At the site of perhaps the most famous flag-raising in modern history, an East Carolina University alumnus got to fly a flag of his own.
When Navy Petty Officer First Class William Beamer ’06 learned he would be visiting Iwo Jima on Memorial Day as part of his duties, he saw it as a chance to reflect on everything that had brought him to that point, from the sacrifices of those who served before him to his own education at ECU.
Bearing a purple and gold flag with the letters of his fraternity, Sigma Alpha Epsilon, Beamer reached the summit of Mount Suribachi, where Marines raised the U.S. flag on February 23, 1945 while taking the island from Japan in one of the bloodiest and most significant battles of World War II.
“Saving the details of the mission that took me there, I will say it was awe-inspiring,” said Beamer, who works as an aviation electronics technician with Strike Fighter Squadron 115, based in Atsugi, Japan, near Tokyo. “Unfortunately, I did not have my favorite ECU flag (the No Quarter Flag), so I made do with my treasured SAE flag. Walking Invasion Beach 70 years after this historic battle leaves you feeling small, but enormous at the same time. There are certainly members of our esteemed alumni network who fought in that battle and I hope the freedoms our university enjoys are seen as a result of these colleagues’ sacrifices.”
This tiny island, just eight square miles and located around 760 miles south-southeast of Tokyo, was of immense strategic and symbolic importance to the allies. It was a vital refueling and repair stop for planes crossing the vast expanse of the Pacific. It was also the first part of Japan itself to fall to the allies and represented a major turning point in the war. The iconic flag raising was captured by Associated Press photographer Joe Rosenthal, whose shot went on to win a Pulitzer prize and become the most reproduced photo in history.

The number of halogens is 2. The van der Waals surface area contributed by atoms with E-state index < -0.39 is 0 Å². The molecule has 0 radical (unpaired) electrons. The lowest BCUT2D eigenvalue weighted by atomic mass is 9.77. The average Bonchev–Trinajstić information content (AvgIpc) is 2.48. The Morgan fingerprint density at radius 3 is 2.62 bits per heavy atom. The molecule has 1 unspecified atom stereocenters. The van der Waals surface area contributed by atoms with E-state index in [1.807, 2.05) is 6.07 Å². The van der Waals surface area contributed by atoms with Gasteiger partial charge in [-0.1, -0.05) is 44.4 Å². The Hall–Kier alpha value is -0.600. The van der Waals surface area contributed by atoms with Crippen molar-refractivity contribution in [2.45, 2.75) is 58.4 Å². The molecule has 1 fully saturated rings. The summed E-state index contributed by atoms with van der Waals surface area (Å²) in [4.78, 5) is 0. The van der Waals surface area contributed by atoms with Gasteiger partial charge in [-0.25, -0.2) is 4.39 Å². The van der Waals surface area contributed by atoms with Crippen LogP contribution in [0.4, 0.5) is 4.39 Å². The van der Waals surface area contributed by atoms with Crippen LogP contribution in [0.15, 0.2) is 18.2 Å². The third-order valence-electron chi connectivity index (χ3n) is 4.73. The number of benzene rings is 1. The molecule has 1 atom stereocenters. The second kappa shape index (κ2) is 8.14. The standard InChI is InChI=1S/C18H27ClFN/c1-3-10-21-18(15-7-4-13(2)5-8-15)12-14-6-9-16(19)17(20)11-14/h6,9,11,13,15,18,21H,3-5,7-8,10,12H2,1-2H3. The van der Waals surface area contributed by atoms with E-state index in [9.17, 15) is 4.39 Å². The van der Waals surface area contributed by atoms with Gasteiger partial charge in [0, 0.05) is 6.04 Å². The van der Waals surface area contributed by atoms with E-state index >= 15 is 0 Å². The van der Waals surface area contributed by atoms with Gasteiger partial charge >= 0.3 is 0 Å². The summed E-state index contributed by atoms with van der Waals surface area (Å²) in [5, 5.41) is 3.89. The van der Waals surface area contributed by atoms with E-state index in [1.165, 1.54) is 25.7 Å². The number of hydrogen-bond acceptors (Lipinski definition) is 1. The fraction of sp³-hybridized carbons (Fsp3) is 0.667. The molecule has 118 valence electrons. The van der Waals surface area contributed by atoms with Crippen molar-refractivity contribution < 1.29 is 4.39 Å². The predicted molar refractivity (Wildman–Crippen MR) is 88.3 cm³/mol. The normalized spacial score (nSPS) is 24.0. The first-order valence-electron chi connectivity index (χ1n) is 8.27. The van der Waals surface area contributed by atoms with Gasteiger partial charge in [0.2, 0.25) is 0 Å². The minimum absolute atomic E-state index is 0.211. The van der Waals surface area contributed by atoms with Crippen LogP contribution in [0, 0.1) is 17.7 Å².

Bringing his fraternity flag to this historic site was natural for Beamer, who attributes his success in the military to lessons learned in SAE at ECU. “I can credit SAE with honing leadership skills I use today,” he said. “SAE teaches 18-year-olds how to manage programs within the fraternity that sailors with 15 years active duty manage in the fleet. I enjoyed being involved with SAE immensely. Ten years later and my first thought when told I was going to Iwo Jima was to pack my flag.”
The island was returned to Japan in 1968 and its original name of Iwo To or Ioto, depending on the translation, was reinstated in 2007. Now a Japanese military base closed to outsiders, the otherwise uninhabited island is only open to veterans and their families on one day a year.
When Beamer came back to his base in Atsugi, he met a new sailor who also graduated from ECU.
“Some would call ECU a regional school, but to have two out of 12 people in a workshop on a small Navy base both be ECU alumni — that shows our broad reach,” he said.
Beamer is able to bond with young sailors from all over the world thanks to his experience at ECU.
“When I was student body treasurer I worked underneath a president who was intent on bringing to light the need for increased diversity efforts,” he said. “I probably did not know it at the time, but this prepared me for the role I currently play.”
Beamer will be returning stateside in a couple weeks and transferring to Recruit Training Command, Great Lakes, IL to be a recruit division commander (equivalent to a drill sergeant).
“I look forward to my return stateside in July, after three years abroad in Japan, and hope we have even further successes as a Pirate Nation in the year to come. With a hearty ARRRRRRGH and Hooyah from Naval Air Facility Atsugi, Japan, I wanted to say GO PIRATES!!!”
By Jackie Drake